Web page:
Immunological Origin and Functional Properties of Catalytic Autoantibodies to Amyloid β Peptide
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Objectives The objectives of this study are to (1) evaluate the ability of the immune system to synthesize specific antibodies that catalyze the degradation of amyloid β peptide (Aβ) and to (2) evaluate the prospect of developing a catalytic IVIG (CIVIG) formulation for therapy of Alzheimer’s disease (AD).
Polyclonal autoantibodies from humans without dementia hydrolyzed Aβ specifically. The catalytic activity improved as a function of age. Patients with AD produced catalytic antibodies at increased levels. IgM-class antibodies expressed the activity at levels superior to IgGs. Production of catalytic autoantibodies appears to be an innate immunity function with adaptive improvements occurring upon Aβ overexpression, which suggests a beneficial function of the catalytic activity. The catalytic autoantibodies impeded Aβ aggregation, dissolved preformed Aβ aggregates, and inhibited Aβ cytotoxicity in tissue culture. Recombinant catalytic antibodies from a human library have been identified, validating the phenomenon of antibody-catalyzed Aβ cleavage. As a single catalyst molecule inactivates multiple Aβ molecules, catalytic antibodies may clear Aβ efficiently. IVIG did not cleave Aβ, indicating the importance of purification procedures that maintain catalytic site integrity. Traditional Aβ-binding antibodies form immune complexes that can induce inflammatory reaction and vascular dysfunction. Catalysts do not form stable immune complexes, minimizing these risks. Criteria appropriate for developing a CIVIG formulation with potential therapeutic utility are discussed, including isolation of the Aβ-specific catalytic subsets present in IgM and IgG from human blood.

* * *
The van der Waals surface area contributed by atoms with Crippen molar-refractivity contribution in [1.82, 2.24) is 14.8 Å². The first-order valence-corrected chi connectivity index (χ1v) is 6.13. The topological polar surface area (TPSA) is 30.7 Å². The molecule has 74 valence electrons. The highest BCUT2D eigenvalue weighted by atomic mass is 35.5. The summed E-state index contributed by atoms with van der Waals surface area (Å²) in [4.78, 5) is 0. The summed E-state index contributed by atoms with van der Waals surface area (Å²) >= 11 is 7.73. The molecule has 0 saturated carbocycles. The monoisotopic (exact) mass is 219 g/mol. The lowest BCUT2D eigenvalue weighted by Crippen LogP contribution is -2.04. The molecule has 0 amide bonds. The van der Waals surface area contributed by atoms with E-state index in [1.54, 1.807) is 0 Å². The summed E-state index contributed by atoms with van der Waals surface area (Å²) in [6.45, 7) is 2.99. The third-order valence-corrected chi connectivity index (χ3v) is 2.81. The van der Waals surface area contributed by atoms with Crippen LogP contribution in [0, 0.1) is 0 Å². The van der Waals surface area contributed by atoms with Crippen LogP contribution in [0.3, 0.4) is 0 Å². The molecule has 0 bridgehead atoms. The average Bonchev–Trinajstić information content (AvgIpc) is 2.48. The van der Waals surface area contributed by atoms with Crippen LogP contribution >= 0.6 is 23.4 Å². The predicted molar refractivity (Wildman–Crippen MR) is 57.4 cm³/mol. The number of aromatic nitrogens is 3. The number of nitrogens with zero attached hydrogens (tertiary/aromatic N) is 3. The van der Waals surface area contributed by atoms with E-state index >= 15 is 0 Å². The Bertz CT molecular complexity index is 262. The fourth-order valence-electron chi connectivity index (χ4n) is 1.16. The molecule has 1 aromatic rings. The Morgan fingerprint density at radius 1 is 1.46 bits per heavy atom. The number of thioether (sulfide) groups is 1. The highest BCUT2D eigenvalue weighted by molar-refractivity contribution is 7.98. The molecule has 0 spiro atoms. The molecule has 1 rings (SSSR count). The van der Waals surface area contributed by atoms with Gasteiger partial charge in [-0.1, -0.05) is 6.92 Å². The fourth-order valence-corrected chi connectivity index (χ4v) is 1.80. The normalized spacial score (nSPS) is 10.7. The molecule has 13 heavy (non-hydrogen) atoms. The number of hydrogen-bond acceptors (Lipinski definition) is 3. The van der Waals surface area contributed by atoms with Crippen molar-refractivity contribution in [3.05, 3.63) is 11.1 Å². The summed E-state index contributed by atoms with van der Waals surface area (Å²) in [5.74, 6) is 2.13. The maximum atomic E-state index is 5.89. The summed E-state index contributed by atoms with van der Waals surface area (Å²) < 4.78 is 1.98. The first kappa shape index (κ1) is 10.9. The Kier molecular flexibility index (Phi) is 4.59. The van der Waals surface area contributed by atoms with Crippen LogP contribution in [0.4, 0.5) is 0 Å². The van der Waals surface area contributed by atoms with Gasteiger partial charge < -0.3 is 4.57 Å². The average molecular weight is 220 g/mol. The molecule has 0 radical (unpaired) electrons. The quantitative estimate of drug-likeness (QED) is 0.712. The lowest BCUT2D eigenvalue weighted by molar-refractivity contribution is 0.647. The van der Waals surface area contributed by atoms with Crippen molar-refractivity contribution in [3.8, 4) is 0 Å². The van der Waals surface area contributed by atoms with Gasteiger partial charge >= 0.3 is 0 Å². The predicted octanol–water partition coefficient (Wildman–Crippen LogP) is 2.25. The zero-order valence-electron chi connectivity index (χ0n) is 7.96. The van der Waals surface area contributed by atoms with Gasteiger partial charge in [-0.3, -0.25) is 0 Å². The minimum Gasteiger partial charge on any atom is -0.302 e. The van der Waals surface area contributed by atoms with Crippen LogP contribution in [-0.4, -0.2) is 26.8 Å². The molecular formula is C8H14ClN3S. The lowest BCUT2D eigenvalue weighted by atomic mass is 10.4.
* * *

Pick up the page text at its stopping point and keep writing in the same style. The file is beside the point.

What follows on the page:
KeywordsCatalytic antibody amyloid β peptide Alzheimer’s disease immunotherapy
This work was supported by the US National Institutes of Health (1R01AG025304). We thank the co-authors listed in our previous publications for their collaborations.